Compose yourself


If you are a creative person, you’ll understand that rejection is something you cannot avoid and, the sooner you realize it, the better it will be for your self-esteem.

When I was in my teens, a close friend developed an interest in composing and had far more natural aptitude and skill for it than I. His goal, however, was for his first composition to be a symphony. He has now, sadly, passed on and ­ to my knowledge ­ has never written a symphony or had anything of substance published. That is not to say that he did not develop and use his talent for music. He did, penetrating the English classical music scene significantly.

I can remember having an urge to write music at a very early age. One occasion in particular comes to mind. For some reason the Singing Company pianist visited our home to work, as I vaguely remember, on a vocal solo with my eldest sister. I grabbed a piece of white paper, scrawled some lines on it and put some dots on the lines and spaces. I proudly told the pianist that I had written some music and she, graciously, played it on the piano and complimented me. It was, of course, rubbish!

Nevertheless, there was an inner urge to compose and ­ initially ­ a strong urge to be published. I was fortunate in that the then Head of The International Music Editorial Department (IMED), Colonel Albert Jakeway, took me under his wing, mentored and encouraged me. The first composition ever published was a song in New Songs For Young People. It was entitled “A Christmas Lullaby” and, to my surprise, was recorded a year or two ago on a CD by The International Staff Songsters. It is also the theme of “Rhapsody for Cornet” written for me by Lt. Colonel Ray Bowes (R).

However, after almost 45 years of writing and submitting music for publication by the Army my expectation of publication has lessened significantly. Rejection letters have been commonplace and, for an officer especially, can be very frustrating since ­ if the Army cannot (or will not) publish them ­ we have no other publishing outlet.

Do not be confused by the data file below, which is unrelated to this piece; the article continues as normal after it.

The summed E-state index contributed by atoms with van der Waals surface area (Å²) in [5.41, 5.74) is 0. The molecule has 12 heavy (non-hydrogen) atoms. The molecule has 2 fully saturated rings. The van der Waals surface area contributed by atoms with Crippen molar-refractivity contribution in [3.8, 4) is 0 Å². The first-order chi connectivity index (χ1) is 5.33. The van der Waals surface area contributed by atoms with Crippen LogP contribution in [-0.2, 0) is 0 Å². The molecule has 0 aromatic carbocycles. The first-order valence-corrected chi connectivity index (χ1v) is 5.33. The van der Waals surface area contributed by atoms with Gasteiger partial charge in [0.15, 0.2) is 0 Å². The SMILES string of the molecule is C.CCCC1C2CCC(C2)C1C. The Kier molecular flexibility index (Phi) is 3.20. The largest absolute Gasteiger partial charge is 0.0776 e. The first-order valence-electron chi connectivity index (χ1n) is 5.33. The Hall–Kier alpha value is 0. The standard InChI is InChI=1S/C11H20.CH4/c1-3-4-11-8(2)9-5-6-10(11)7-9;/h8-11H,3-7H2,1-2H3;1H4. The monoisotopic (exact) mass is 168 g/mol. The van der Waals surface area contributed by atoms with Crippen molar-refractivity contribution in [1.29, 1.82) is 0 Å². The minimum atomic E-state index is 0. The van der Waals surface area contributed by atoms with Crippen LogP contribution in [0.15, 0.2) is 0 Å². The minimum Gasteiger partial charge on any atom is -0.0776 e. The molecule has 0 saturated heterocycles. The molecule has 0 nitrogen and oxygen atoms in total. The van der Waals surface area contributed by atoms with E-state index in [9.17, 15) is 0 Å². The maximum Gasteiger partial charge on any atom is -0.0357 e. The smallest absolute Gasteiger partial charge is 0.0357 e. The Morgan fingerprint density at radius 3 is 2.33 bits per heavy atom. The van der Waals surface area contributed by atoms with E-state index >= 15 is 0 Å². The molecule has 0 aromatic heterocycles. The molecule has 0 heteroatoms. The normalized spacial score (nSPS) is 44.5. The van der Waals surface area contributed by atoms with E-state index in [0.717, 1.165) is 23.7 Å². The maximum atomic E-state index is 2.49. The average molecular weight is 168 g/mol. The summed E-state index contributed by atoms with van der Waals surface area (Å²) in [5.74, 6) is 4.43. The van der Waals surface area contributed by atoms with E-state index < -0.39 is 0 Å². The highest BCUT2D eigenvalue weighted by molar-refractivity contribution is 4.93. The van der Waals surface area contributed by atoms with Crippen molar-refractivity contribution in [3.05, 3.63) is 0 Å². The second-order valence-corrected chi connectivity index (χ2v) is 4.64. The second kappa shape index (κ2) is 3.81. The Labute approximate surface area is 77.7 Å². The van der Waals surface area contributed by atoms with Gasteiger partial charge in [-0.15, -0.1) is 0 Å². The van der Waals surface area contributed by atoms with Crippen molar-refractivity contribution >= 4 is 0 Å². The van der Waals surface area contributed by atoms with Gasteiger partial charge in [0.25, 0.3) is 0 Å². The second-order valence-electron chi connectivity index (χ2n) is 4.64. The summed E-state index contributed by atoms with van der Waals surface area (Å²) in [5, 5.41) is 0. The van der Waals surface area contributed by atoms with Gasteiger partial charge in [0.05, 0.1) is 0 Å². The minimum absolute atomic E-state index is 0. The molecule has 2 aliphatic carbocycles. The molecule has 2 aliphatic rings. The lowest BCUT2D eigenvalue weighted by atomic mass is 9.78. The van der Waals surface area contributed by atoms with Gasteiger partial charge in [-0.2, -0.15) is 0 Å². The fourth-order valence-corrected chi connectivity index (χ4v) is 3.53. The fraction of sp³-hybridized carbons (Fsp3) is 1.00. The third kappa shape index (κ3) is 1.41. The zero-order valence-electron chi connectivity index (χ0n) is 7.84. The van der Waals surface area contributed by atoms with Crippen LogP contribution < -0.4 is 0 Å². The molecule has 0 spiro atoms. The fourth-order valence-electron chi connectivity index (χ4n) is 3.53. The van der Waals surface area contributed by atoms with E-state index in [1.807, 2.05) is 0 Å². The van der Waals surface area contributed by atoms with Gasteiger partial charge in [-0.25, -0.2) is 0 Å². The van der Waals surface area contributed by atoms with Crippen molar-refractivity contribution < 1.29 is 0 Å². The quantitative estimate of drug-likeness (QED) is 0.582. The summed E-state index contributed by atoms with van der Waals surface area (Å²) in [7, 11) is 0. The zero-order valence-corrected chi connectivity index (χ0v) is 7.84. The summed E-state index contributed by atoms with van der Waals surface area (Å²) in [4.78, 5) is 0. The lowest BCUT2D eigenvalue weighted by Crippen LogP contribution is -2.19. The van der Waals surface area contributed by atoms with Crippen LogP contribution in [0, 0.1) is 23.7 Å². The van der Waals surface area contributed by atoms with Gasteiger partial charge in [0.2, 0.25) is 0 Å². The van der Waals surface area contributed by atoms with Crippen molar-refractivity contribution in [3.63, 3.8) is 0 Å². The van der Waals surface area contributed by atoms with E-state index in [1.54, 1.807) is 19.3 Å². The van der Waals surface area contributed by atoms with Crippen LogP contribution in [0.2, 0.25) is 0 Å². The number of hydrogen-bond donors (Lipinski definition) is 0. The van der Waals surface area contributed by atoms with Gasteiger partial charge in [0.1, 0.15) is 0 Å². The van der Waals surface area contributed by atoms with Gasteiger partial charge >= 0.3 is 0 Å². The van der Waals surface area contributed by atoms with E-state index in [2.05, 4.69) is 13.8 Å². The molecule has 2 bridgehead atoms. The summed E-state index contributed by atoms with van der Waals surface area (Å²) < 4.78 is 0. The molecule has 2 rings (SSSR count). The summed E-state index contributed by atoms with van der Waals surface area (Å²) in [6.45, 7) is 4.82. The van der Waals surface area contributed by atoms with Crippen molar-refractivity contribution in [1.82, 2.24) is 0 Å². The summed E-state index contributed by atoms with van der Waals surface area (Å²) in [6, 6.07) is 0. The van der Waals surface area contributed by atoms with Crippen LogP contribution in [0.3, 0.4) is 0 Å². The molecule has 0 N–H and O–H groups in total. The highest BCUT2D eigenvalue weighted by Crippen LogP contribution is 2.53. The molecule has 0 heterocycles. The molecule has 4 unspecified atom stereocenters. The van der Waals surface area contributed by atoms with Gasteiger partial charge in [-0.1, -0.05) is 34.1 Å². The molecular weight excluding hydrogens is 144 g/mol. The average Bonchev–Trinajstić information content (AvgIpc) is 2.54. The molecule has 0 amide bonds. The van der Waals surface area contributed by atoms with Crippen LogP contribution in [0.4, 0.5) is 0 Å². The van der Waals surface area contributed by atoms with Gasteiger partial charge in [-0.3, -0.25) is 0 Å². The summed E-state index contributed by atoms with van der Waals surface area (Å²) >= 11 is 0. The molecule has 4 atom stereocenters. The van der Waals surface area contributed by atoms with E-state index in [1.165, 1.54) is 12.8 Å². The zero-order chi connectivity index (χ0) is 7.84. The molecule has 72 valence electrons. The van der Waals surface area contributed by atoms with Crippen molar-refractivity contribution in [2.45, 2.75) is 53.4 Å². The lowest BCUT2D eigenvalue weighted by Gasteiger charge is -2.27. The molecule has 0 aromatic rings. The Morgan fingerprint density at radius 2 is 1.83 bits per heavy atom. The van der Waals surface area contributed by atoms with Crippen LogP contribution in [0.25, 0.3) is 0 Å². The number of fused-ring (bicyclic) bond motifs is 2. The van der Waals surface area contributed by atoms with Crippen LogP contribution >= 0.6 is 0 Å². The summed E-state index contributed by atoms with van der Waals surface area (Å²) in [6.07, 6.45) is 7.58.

I have, nevertheless, adjusted my expectations and tend to play the “numbers” game. That is not to say that I “churn” out music (in fact, these days, I rarely write unless commissioned by someone to do so), but that I understand the chances of being published are greater if one submits more compositions. It says somewhere in the New Testament that if you want a big harvest, you have to sow a lot of seeds. It’s true! It is also true that if you sow few seeds, the odds of a great harvest are less unless the “seed” is of superb quality and the “ground” into which it is placed is fertile and receptive. Even then, one needs to be prepared for the “grim pruner” who will inevitably turn up.

It’s true of any area of creativity, writing and getting books published, for example. You have to be prepared for inevitable rejections… not necessarily because of the poor quality if a manuscript, but simply because there may not be a demand at that time for what you offer. It’s fatal if you refuse to write more until your precious first manuscript is published… you have to keep writing and refining your skill as you do so in order to improve the chances of selection and publication.

There are lessons here that perhaps we all need to learn in a different context at this time of visioning and strategizing. First, that to reap a big harvest, we have try lots of things. Secondly, that we need to recognize that rejection may come, but that success demands that we keep trying. Thirdly, that the needs of people determine the kinds of programs they will respond to, not our personal preference.

So, compose yourself! Write on

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